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Friday, 3 May, 2002, 16:17 GMT 17:17 UK
Rift over Sri Lanka peace moves
President Chandrika Kumaratunga, right, and Prime Minister Ranil Wickremesinghe
The president's party complains she is being ignored
test hello test
By Frances Harrison
BBC correspondent in Colombo

The Sri Lanka Freedom Party of President Chandrika Kumaratunga has called for her to have a greater role in the current peace process.

In a statement breaking months of silence on peace moves, the party proposes the establishment of a standing committee under the joint leadership of the president and the prime minister to guide the negotiations with the Tamil Tiger rebels.

De-proscription could be effected only after the talks commence and are deemed to be progressing satisfactorily

Freedom Party
Throughout the past few months the president's office has continuously complained that she has not been kept informed and involved in the peace process.

While the statement from her party says she will not engage in destructive politics to sabotage the peace process, it does argue that the Tamil Tigers remain committed to the goal of a separate state.

If true, this would make it very difficult for any Sri Lankan Government to negotiate with them.

The 11-page statement criticises Mr Wickramasinghe's government for its willingness to hold talks on an interim administration for the north-east before a comprehensive peace agreement is worked out.

'Mandate for peace'

The Sri Lanka Freedom Party says it vehemently opposes the subjugation of the interim administration to the single-party dominance of the Tamil Tigers.

Tamil Tiger rebel
The Tigers want an independent Tamil state

It cautions that a lax approach could lead to the creation of a de facto separate state.

And it repeats its stance that de-proscription can only take place once peace talks start and make some progress.

The statement also complains that the peace process is being conducted in what it calls a seemingly arbitrary manner, ignoring the president, the views of other political parties, parliament and without the knowledge of the majority of cabinet members.

For its part, the government of Ranil Wickremesinghe has steadily maintained that last December's election results and subsequent local polls were a mandate for peace - endorsing its stance on negotiating a settlement to the two-decade-long conflict.

Sea blast

The Freedom Party call follows a number of recent incidents which have tested a February ceasefire aimed at paving the way for direct talks.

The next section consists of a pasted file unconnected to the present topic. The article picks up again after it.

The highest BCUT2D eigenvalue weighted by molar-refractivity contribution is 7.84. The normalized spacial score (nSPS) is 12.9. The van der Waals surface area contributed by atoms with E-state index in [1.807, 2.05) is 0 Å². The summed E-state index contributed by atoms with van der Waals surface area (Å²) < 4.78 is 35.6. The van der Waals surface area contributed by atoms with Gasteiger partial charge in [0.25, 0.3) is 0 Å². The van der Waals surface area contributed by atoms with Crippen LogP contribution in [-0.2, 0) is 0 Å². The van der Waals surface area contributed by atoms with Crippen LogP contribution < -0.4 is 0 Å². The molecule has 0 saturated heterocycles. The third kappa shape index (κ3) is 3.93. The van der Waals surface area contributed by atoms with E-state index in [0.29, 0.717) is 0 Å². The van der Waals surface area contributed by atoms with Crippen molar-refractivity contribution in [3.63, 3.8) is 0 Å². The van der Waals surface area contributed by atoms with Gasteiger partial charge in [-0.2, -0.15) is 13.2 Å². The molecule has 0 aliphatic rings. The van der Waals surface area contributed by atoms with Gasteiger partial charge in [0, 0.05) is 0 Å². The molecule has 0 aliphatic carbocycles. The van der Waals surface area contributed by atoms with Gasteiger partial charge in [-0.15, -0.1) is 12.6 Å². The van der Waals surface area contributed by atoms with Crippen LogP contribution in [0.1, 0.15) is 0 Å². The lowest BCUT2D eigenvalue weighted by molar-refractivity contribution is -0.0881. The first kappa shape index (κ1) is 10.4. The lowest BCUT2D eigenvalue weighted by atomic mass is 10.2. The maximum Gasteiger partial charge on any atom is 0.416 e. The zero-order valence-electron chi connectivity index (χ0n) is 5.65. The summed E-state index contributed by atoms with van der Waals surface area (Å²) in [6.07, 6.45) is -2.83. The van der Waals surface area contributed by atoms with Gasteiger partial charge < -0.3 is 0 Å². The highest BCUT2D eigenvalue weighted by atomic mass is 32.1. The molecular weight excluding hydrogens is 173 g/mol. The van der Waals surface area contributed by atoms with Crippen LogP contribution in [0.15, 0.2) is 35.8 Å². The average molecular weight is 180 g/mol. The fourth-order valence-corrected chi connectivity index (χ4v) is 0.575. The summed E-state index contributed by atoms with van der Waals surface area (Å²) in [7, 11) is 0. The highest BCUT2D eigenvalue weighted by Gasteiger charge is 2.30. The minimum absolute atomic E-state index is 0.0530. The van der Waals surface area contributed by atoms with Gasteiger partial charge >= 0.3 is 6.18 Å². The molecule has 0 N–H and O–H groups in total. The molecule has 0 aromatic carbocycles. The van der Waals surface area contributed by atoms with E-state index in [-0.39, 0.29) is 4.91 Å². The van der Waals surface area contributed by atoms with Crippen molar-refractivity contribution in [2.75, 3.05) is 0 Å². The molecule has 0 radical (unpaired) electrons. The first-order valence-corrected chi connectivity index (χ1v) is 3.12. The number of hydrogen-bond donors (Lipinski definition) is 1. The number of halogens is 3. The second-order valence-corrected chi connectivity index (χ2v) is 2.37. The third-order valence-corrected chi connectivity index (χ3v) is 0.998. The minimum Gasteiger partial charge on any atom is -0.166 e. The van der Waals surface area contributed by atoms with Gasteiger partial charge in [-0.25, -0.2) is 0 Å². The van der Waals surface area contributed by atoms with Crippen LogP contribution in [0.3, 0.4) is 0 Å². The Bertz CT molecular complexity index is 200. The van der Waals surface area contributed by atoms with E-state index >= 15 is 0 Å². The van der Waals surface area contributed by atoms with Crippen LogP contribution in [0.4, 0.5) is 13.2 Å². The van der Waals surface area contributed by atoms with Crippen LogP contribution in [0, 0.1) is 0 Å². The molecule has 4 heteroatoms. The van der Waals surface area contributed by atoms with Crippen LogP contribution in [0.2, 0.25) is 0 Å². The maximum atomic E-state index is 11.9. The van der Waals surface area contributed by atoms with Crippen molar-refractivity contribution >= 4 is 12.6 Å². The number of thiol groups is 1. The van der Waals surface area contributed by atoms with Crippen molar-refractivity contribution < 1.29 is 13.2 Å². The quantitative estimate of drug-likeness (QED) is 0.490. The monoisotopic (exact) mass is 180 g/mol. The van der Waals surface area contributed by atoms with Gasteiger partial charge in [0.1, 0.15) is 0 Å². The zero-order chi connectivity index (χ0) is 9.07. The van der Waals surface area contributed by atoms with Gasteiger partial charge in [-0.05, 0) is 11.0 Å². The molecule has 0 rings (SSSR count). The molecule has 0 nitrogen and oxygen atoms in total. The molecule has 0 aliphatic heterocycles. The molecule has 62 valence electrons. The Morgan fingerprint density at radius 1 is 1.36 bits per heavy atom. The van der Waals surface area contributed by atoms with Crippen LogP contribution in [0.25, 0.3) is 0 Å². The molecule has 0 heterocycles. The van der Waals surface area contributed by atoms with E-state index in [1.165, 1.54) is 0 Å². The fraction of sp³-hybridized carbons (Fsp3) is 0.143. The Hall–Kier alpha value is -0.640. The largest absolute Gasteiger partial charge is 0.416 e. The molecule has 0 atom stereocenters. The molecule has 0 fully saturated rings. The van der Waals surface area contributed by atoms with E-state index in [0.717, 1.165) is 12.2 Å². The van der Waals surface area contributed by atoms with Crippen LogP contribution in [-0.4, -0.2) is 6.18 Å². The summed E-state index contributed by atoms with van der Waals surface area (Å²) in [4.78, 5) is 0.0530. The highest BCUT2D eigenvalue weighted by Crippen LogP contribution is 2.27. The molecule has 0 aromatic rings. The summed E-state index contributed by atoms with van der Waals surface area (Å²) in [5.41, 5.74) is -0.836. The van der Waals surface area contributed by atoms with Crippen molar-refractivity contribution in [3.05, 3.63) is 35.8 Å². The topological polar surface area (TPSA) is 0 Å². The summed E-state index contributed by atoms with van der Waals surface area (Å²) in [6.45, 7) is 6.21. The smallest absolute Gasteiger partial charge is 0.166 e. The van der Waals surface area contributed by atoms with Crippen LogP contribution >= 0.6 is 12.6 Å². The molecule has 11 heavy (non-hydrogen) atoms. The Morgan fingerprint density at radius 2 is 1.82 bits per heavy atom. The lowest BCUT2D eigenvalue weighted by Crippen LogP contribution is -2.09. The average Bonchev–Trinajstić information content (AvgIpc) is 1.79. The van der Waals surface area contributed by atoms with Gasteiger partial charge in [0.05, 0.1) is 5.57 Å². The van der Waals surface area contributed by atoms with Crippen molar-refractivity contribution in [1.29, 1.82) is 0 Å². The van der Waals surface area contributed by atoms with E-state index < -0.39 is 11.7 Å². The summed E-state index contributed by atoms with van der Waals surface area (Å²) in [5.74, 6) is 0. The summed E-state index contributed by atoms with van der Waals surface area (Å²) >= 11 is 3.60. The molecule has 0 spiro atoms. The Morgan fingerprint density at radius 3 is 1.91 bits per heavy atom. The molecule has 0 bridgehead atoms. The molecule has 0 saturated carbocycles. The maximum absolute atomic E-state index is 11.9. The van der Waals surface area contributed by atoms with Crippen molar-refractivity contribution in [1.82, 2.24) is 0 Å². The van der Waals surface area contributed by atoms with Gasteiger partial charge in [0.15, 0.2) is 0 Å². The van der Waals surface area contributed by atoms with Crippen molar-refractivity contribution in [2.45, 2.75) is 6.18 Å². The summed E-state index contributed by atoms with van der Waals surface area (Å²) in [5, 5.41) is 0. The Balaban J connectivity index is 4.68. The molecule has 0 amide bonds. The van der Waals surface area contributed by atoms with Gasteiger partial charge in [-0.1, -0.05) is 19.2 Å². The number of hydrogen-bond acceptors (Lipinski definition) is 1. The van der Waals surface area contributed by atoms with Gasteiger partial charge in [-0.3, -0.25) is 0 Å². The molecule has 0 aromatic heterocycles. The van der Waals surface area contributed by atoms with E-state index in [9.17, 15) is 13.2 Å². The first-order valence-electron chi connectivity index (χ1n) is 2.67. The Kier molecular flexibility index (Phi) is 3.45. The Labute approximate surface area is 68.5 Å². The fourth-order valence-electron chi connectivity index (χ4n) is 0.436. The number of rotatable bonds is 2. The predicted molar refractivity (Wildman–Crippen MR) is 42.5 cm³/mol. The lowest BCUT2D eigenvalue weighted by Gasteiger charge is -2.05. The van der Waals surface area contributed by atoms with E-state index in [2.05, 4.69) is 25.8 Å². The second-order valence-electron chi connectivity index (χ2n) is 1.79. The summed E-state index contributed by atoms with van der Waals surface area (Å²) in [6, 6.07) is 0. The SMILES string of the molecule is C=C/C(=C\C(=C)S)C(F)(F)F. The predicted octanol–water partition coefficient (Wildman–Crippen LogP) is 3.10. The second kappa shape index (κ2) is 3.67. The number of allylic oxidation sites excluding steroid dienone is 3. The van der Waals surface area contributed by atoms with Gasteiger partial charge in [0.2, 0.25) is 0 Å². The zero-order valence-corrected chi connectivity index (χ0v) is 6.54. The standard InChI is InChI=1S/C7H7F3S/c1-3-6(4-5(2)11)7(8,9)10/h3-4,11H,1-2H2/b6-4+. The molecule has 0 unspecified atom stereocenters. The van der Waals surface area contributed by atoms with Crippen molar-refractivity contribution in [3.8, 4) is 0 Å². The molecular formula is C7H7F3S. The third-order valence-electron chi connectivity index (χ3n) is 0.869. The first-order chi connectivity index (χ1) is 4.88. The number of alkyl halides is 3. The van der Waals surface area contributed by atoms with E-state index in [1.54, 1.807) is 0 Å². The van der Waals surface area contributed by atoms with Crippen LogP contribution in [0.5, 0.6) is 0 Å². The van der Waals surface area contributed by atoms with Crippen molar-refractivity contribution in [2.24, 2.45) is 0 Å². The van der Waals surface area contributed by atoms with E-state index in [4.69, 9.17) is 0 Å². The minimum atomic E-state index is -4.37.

The latest, and most serious, came when an unidentified boat exploded off the island's east coast on Wednesday.

Sri Lankan coastline
The east coast has seen several confrontations

Navy officials say gunboats were approaching to investigate when the vessel blew up, and implied the craft was smuggling ammunition for the rebels - an area not specifically covered in the truce accord.

The Tigers dispute the military's version of events.

The head of their political wing was quoted by rebel radio as saying the security forces had destroyed three fishing boats.

International monitors have visited the areaa of the incident.

Journalists who accompanied the monitors said one injured Muslim fisherman described coming under artillery attack from naval gunboats.

He said his boat was destroyed and the owner was killed immediately, while another survivor later drowned.

The navy's account issued on Thursday was that naval gunboats came under fire from Tamil Tiger craft sheltering among civilian boats and in the firing one rebel boat was destroyed.

This was after the navy said it went to investigate a trawler which mysteriously exploded leaving mortar cases among the debris.

See also:

01 May 02 | South Asia
Boat explodes off Sri Lanka coast
29 Apr 02 | South Asia
Tiger flight tests Sri Lanka truce
24 Apr 02 | South Asia
Sri Lankan navy 'intercepts Tigers'
14 Mar 02 | South Asia
Sri Lanka PM visits troubled north
25 Mar 02 | South Asia
Boost for Sri Lanka peace hopes
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